FASD

Welcome to Fetal Alcohol Child. A blog for birth, adoptive and foster parents raising children with FASD. As much as they are a blessing to our lives children effected by fetal alcohol exposure can be a huge challenge to parent. I hope to help you find information, insight, hope and maybe a few laughs as we raise our kids to the best of our ability.

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Wednesday, August 15, 2012

FAS and FASD Social Problems



Social problems in children with FAS and other FASD diagnosis are almost always caused by their learning disabilities, usually those that begin with executive functioning problems. It’s not that you child is purposely misbehaving. They just are not capable of carrying out the correct behavior or reaction consistently. This is often because their maturity level is far below their age level.

Social development is how we describe the ability of a child to regulate their emotions, and the development of conscience. In children with fetal alcohol exposure social development lags many years behind their physical and intellectual development. Your teenager could possibly have only reached the emotional and social developmental level of a 4 – 6 year old although she is intellectually keeping up with her peers.

It’s not uncommon for children with disabilities and delays caused by issues other than drinking during pregnancy to suffer from social skills as well, but they do seem to catch up more quickly than children with FAS/FASD. In a paper by Dr. Ed Riley he noted that many children with FAS are not simply delayed in their social development, but the growth of social skills can become completely arrested at the 4 – 6 year old level.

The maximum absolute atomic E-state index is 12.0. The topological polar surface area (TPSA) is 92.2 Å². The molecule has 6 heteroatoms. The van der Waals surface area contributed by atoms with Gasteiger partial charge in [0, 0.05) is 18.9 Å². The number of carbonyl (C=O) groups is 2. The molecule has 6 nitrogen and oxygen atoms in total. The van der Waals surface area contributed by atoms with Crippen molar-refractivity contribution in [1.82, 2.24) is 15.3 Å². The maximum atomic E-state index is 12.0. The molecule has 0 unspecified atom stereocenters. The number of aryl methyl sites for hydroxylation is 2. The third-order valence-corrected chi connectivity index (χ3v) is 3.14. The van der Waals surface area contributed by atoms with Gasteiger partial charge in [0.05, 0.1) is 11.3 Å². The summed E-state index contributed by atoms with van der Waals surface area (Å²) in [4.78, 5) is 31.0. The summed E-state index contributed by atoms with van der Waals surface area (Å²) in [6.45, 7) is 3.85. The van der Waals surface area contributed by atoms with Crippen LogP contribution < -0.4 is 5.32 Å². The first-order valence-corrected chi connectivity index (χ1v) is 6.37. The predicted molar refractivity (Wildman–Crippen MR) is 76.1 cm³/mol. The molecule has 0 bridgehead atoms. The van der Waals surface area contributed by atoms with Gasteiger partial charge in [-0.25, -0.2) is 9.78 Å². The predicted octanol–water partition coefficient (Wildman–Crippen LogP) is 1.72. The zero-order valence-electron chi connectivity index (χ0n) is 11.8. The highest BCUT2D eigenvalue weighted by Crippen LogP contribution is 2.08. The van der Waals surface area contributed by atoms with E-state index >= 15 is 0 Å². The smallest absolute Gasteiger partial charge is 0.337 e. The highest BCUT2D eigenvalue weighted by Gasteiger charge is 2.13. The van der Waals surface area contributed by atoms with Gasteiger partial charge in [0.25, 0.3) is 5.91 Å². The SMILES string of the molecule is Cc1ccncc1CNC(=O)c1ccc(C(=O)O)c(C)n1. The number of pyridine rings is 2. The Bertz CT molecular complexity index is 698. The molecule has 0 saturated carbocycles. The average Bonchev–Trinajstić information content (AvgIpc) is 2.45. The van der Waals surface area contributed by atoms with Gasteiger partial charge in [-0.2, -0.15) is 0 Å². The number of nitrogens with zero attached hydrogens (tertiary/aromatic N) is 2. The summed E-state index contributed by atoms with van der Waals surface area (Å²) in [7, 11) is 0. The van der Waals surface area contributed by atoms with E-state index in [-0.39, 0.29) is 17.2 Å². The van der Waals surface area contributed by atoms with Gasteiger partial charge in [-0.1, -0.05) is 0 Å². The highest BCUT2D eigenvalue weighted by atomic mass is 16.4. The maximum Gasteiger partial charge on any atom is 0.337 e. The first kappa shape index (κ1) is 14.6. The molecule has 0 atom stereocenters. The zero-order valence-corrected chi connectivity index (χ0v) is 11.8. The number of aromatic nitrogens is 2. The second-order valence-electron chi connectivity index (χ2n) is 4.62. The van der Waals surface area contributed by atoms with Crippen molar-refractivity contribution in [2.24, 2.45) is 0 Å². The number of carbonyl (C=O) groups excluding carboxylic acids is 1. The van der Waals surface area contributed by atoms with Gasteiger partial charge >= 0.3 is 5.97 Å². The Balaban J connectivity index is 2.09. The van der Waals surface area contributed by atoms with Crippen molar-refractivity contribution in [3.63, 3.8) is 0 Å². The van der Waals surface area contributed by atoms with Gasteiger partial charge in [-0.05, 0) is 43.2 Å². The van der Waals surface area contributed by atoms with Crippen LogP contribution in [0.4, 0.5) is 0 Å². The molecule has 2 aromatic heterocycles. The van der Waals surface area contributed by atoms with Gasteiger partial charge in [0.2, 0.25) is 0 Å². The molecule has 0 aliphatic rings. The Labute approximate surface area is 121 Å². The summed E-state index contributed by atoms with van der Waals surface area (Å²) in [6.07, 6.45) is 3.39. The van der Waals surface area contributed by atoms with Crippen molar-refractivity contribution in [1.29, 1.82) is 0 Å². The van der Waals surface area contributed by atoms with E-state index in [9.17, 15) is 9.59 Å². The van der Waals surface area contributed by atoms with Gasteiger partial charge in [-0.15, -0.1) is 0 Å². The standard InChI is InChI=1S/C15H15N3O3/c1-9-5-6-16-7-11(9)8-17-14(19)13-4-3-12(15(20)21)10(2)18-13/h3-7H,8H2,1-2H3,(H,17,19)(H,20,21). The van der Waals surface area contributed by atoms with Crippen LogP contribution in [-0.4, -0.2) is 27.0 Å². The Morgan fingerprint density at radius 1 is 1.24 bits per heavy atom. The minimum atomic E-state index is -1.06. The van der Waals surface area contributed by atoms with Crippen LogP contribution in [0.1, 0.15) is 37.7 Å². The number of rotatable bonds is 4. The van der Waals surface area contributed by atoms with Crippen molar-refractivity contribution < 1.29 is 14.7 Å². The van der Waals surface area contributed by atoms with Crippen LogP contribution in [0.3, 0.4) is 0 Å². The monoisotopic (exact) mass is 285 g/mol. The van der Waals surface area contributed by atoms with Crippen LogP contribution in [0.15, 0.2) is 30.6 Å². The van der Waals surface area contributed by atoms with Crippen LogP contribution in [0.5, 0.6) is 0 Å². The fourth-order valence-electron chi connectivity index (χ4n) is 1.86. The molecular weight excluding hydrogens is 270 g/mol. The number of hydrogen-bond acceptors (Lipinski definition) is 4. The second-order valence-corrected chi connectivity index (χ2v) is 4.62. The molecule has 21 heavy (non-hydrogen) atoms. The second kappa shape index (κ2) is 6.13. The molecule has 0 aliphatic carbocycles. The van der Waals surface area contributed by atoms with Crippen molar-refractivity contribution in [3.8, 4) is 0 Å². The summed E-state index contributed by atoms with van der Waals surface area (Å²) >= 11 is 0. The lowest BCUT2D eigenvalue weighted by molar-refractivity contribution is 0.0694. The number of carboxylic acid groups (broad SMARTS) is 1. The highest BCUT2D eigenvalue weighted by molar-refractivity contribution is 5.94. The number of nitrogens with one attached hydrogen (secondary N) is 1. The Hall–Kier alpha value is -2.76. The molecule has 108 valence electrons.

“Adaptive and Social Skills. Studies have suggested that alcohol-exposed children are at high risk for problem behaviors that can interfere with their participation in home, school, and social environments. For example, these children are more likely than non-exposed children to be rated as hyperactive, disruptive, impulsive, or delinquent . Furthermore, based on parent ratings of their child’s behavior, children with histories of prenatal alcohol exposure had significant and profound impairment, with particular difficulties in social, attention, and aggressive domains. Results from a recent study suggest that social deficits in children with FAS are beyond what can be explained by low IQ scores and indicate that they may be arrested, and not simply delayed.”- Dr. Ed Riley

Teens with FASD may especially have problems with social and behavioral skills as they react at a much younger developmental level. Socially and emotionally, they still think at the level of 5 and 6 years. When faced with stress or pressure they tend to act out in the same way as a small child, but in a much physically larger and stronger body. They are unable to control this behavior they way children of the same age can as the part of their brain where that control is developed has been severely damaged.

These social delays suffered by our children can also cause problems in their ability to maintain friendships as they still think and behave at a level so much younger. My 6 year old daughter sometimes has a hard time playing with friends for any sustained length of times because of her frequent outbursts of anger and crying when she does not get her own way. Emotionally she still reacts to frustration at around the 2-3 year old level. This sometimes leads to isolation from other children in the neighborhood as they cannot handle her bossiness, or her inability to remain calm.

In older FASD children the social isolation can become even more of a problem as their interests and emotional levels are so far behind other children their age. They will often choose to spend their time with younger children whom they find more easy to understand on a social level.